I am a different mother than I was the first time around. I was so excited to try breastfeeding again. I bought a pump (which wasn't a good one, but I thought I would only need it from time to time). I didn't buy any formula or have any in the house. I had a cabinet full of formula before my daughter was born because I knew it "might not work out." I didn't want that temptation to give up this time around. I wanted to know that the only way my baby was going to eat was from my breasts because we did not have any other options in the house. I stocked up on lanolin and breast pads. I bought a latch assist because I remembered I had a hard time getting my daughter to latch on because I wasn't "sticking out" enough for her. I felt prepared. I felt confident. I had support. I had the most determination I ever had to accomplish something (besides my homebirth). I was not at all ready to accept "no."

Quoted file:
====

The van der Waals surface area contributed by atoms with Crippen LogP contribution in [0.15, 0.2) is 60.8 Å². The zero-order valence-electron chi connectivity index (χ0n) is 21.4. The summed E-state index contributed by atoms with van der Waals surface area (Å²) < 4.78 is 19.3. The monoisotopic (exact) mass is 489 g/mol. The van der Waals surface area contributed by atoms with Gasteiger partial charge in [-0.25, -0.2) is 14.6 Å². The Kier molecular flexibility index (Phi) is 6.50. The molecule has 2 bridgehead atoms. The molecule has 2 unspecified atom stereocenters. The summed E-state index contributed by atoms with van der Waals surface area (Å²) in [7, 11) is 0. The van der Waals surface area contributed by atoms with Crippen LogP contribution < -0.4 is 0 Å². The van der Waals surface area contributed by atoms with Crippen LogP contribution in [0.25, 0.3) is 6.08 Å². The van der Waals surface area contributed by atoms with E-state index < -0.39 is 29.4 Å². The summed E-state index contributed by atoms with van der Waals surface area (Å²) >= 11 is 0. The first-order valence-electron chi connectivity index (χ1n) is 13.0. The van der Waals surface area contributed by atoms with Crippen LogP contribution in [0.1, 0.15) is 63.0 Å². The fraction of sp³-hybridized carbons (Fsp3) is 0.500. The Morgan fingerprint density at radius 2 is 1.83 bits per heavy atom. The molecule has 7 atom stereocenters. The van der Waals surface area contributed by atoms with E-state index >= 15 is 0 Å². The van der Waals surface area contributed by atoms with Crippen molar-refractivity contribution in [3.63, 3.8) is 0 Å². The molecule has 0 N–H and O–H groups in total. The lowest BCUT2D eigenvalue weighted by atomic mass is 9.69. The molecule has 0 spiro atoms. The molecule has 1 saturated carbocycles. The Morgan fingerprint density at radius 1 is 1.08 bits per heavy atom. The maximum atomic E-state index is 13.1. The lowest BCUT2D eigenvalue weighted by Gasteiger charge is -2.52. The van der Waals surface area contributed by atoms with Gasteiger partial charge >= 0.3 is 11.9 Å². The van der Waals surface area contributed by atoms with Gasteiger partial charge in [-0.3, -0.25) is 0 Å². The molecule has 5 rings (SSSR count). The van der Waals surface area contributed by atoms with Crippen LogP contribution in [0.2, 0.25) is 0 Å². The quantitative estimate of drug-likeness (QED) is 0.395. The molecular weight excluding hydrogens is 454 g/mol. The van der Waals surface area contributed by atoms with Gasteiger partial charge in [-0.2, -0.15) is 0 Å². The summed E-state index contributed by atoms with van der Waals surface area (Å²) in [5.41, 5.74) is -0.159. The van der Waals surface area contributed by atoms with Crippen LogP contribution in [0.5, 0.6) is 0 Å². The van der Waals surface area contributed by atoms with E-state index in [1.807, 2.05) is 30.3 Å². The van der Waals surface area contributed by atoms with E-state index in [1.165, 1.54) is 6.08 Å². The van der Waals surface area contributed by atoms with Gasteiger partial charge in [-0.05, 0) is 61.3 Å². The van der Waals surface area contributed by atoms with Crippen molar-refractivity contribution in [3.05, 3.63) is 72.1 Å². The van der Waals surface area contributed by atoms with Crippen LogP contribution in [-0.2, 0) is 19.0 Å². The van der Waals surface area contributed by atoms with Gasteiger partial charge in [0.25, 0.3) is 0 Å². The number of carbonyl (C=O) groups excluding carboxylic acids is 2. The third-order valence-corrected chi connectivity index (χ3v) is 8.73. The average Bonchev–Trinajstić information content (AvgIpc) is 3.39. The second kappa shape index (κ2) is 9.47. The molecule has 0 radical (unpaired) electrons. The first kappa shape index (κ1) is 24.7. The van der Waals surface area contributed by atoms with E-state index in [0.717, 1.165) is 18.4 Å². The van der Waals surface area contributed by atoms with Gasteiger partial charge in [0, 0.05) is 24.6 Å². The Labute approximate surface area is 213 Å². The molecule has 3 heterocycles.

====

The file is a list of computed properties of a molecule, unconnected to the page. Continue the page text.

His birth was uncomplicated. 17 hours of labor and an excellent birth. We were healthy. He breastfed for an hour straight afterwards. I thought, "This is wonderful! This is going to work this time!" He slept a lot his first day which was normal. His 2nd day he was still sleeping a lot. I was waking him up to feed. He didn't want to stay latched. He would pop on and off constantly. He would only actually be sucking for 30 seconds at a time at best. I would work with him for over an hour each time before he would get exhausted and go back to sleep.

My milk came in on day 3. I felt like I had plenty to give him. I didn't want to start pumping in fear of an over-supply. I look back now and think I should have started pumping. Day 3 he wasn't any better at latching. He was still sleeping a lot. I didn't feel he was getting enough. My midwife called because she noticed my concerns that I posted on Facebook and said to come in the next day so he could be weighed. At our 2 day check up he was 5lbs 10oz, which was in the normal range for weight loss after birth. Day 4 I went in to my midwife's office. I expressed my concern. I told her how he was popping on and off. I fed him so she could see his habits. She suggested different positions and that I feed him around the clock, that I not allow him to sleep for very long, and hold him skin-to-skin. He was weighed and was still 5lbs 10oz, like 2 days previous. She asked me to come in the next week.